The Brave and the Bold #195, DC. The final stretch of Brave and the Bold was a combo of oddball team-ups and inventive pairings. (Which I suppose was the hallmark of the series anyway.) This one sort of fits in between, because, y’know, vampires and Batman go pretty well together. Not-So-Fun Fact: This was Jim Aparo’s penultimate issue doing interiors on the title. He did covers until the #200 finale, though.


— RETRO HOT PICKS! On Sale The Week of Nov. 11 — in 1980! Click here.

— RETRO HOT PICKS! On Sale The Week of Nov. 4 — in 1975! Click here.

Primary sources: Mike’s Amazing World of Comics, the Grand Comics Database.

Author: Dan Greenfield

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  1. “I remember buying DC’s Who’s Who too, but it was never the same as the Marvel handbooks, which I still believe are the gold standard.”

    I felt just the opposite. I still find the design and art in the Marvel Handbook to be really bland. The art and design of Who’s Who was so much more dynamic and interesting to me.

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    • Camelot 3000 was an incredible series. The story was not just written by Barr as an assignment, but the man had studied Camelot and had his teacher as a consultant to be sure that what he wrote was accurate. The art by Bolland was worth the wait.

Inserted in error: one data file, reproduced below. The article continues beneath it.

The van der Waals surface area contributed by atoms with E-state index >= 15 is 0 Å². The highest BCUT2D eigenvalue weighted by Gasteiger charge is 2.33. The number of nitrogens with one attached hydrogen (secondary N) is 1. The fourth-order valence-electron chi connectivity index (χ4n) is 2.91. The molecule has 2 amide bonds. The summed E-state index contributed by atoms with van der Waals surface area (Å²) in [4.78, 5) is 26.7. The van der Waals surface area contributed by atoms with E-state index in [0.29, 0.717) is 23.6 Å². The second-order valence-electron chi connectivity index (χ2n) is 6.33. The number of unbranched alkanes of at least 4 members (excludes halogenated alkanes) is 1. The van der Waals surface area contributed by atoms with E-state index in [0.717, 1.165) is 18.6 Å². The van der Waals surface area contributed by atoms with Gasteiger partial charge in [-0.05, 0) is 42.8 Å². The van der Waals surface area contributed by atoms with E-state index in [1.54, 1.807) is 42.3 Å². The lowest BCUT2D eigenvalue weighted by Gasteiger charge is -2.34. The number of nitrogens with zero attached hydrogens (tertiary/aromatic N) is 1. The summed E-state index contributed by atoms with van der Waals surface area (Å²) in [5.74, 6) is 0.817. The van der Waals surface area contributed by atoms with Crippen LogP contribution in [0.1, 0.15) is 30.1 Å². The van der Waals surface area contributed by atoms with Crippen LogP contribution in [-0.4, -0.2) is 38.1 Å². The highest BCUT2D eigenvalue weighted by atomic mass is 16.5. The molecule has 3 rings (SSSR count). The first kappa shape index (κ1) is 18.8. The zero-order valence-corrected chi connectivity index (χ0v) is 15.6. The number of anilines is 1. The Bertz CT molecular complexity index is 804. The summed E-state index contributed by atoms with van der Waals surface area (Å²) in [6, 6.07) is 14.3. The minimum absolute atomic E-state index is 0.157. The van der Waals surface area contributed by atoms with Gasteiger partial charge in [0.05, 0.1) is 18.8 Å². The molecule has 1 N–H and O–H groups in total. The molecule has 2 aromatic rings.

Camelot 3000 was British artist Bolland’s first major work in the USA. At the time the logistics of transatlantic collaborations were difficult, and the series was created using the full script method in part because it was the easiest way for Barr and Bolland to work together while an ocean separated them. This was also the first time that Bolland’s work was inked regularly by someone other than himself. Bolland was not comfortable with this and made his pencils very heavily detailed in order to leave the inker as little room for creative reinterpretation as possible. This, combined with Bolland’s personal goal to top himself with each new issue, made it difficult for him to keep up with the series’s monthly schedule, and the last several issues were late. Barr recounted that Bolland spent nine months drawing the final issue.

      I highly recommend this series to anyone who has an interest in The Arthurian Legend. It is truly stupendous.

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  2. It was great to see Jim Aparo’s work on so many different DC heroes each month in B&B. His Andrew Bennett (I … Vampire) in your B&B #195 pick was my favorite rendition of the character.